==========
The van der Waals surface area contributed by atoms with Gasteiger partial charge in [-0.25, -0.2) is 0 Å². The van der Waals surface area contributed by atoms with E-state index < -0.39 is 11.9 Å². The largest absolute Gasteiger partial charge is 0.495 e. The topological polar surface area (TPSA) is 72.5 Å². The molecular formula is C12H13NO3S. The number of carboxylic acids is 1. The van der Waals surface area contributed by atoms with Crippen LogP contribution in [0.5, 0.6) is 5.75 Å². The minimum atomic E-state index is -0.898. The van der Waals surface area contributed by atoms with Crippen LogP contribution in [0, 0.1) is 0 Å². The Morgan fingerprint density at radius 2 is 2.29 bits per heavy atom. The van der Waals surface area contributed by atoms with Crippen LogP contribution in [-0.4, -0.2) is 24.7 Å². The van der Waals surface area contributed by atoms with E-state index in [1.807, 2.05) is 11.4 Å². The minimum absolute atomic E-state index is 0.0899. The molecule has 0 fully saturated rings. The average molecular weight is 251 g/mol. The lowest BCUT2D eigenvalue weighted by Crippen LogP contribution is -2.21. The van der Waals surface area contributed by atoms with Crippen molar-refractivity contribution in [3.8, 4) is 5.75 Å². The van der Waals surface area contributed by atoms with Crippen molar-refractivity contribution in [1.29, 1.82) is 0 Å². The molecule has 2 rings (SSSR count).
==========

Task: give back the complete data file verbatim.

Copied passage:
The van der Waals surface area contributed by atoms with Gasteiger partial charge in [-0.25, -0.2) is 0 Å². The van der Waals surface area contributed by atoms with E-state index < -0.39 is 11.9 Å². The largest absolute Gasteiger partial charge is 0.495 e. The topological polar surface area (TPSA) is 72.5 Å². The molecular formula is C12H13NO3S. The number of carboxylic acids is 1. The van der Waals surface area contributed by atoms with Crippen LogP contribution in [0.5, 0.6) is 5.75 Å². The minimum atomic E-state index is -0.898. The van der Waals surface area contributed by atoms with Crippen LogP contribution in [0, 0.1) is 0 Å². The Morgan fingerprint density at radius 2 is 2.29 bits per heavy atom. The van der Waals surface area contributed by atoms with Crippen LogP contribution in [-0.4, -0.2) is 24.7 Å². The van der Waals surface area contributed by atoms with E-state index in [1.807, 2.05) is 11.4 Å². The minimum absolute atomic E-state index is 0.0899. The molecule has 0 fully saturated rings. The average molecular weight is 251 g/mol. The lowest BCUT2D eigenvalue weighted by Crippen LogP contribution is -2.21. The van der Waals surface area contributed by atoms with Crippen molar-refractivity contribution in [3.8, 4) is 5.75 Å². The van der Waals surface area contributed by atoms with Crippen molar-refractivity contribution in [1.29, 1.82) is 0 Å². The molecule has 2 rings (SSSR count).